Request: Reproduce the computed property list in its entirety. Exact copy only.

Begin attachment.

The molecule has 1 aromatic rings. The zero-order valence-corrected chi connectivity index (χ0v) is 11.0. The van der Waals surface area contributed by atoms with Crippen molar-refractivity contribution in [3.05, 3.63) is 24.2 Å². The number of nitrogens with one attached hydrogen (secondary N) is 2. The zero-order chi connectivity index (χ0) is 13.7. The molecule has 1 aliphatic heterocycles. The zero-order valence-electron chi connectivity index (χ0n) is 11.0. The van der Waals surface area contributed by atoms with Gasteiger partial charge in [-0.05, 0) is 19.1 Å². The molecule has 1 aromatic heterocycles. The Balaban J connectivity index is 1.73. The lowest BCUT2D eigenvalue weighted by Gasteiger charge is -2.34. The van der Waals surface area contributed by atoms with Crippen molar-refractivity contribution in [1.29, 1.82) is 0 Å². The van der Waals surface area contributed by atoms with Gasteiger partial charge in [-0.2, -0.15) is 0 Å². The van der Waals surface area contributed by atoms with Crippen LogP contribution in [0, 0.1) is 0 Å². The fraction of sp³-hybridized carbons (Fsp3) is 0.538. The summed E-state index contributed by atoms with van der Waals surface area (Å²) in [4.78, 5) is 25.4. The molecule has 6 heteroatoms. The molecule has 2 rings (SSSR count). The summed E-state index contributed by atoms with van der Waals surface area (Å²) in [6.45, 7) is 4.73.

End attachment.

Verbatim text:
The molecule has 1 aromatic rings. The zero-order valence-corrected chi connectivity index (χ0v) is 11.0. The van der Waals surface area contributed by atoms with Crippen molar-refractivity contribution in [3.05, 3.63) is 24.2 Å². The number of nitrogens with one attached hydrogen (secondary N) is 2. The zero-order chi connectivity index (χ0) is 13.7. The molecule has 1 aliphatic heterocycles. The zero-order valence-electron chi connectivity index (χ0n) is 11.0. The van der Waals surface area contributed by atoms with Gasteiger partial charge in [-0.05, 0) is 19.1 Å². The molecule has 1 aromatic heterocycles. The Balaban J connectivity index is 1.73. The lowest BCUT2D eigenvalue weighted by Gasteiger charge is -2.34. The van der Waals surface area contributed by atoms with Crippen molar-refractivity contribution in [1.29, 1.82) is 0 Å². The van der Waals surface area contributed by atoms with Gasteiger partial charge in [-0.2, -0.15) is 0 Å². The van der Waals surface area contributed by atoms with Crippen LogP contribution in [0, 0.1) is 0 Å². The fraction of sp³-hybridized carbons (Fsp3) is 0.538. The summed E-state index contributed by atoms with van der Waals surface area (Å²) in [4.78, 5) is 25.4. The molecule has 6 heteroatoms. The molecule has 2 rings (SSSR count). The summed E-state index contributed by atoms with van der Waals surface area (Å²) in [6.45, 7) is 4.73.